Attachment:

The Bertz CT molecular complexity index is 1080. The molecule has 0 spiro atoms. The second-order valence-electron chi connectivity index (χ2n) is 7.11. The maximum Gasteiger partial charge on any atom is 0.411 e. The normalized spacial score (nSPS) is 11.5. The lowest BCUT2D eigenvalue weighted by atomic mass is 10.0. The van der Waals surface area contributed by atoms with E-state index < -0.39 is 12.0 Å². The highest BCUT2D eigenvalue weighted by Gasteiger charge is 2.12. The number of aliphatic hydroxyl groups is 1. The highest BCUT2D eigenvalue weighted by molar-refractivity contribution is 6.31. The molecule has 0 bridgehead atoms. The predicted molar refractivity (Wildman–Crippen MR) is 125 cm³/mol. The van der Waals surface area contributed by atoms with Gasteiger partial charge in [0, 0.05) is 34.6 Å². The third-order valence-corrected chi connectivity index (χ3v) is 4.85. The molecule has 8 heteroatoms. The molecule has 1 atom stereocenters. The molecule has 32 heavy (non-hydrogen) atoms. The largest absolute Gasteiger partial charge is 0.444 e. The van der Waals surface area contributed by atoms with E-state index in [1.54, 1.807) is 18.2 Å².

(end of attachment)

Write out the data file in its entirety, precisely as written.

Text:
The Bertz CT molecular complexity index is 1080. The molecule has 0 spiro atoms. The second-order valence-electron chi connectivity index (χ2n) is 7.11. The maximum Gasteiger partial charge on any atom is 0.411 e. The normalized spacial score (nSPS) is 11.5. The lowest BCUT2D eigenvalue weighted by atomic mass is 10.0. The van der Waals surface area contributed by atoms with E-state index < -0.39 is 12.0 Å². The highest BCUT2D eigenvalue weighted by Gasteiger charge is 2.12. The number of aliphatic hydroxyl groups is 1. The highest BCUT2D eigenvalue weighted by molar-refractivity contribution is 6.31. The molecule has 0 bridgehead atoms. The predicted molar refractivity (Wildman–Crippen MR) is 125 cm³/mol. The van der Waals surface area contributed by atoms with Gasteiger partial charge in [0, 0.05) is 34.6 Å². The third-order valence-corrected chi connectivity index (χ3v) is 4.85. The molecule has 8 heteroatoms. The molecule has 1 atom stereocenters. The molecule has 32 heavy (non-hydrogen) atoms. The largest absolute Gasteiger partial charge is 0.444 e. The van der Waals surface area contributed by atoms with E-state index in [1.54, 1.807) is 18.2 Å².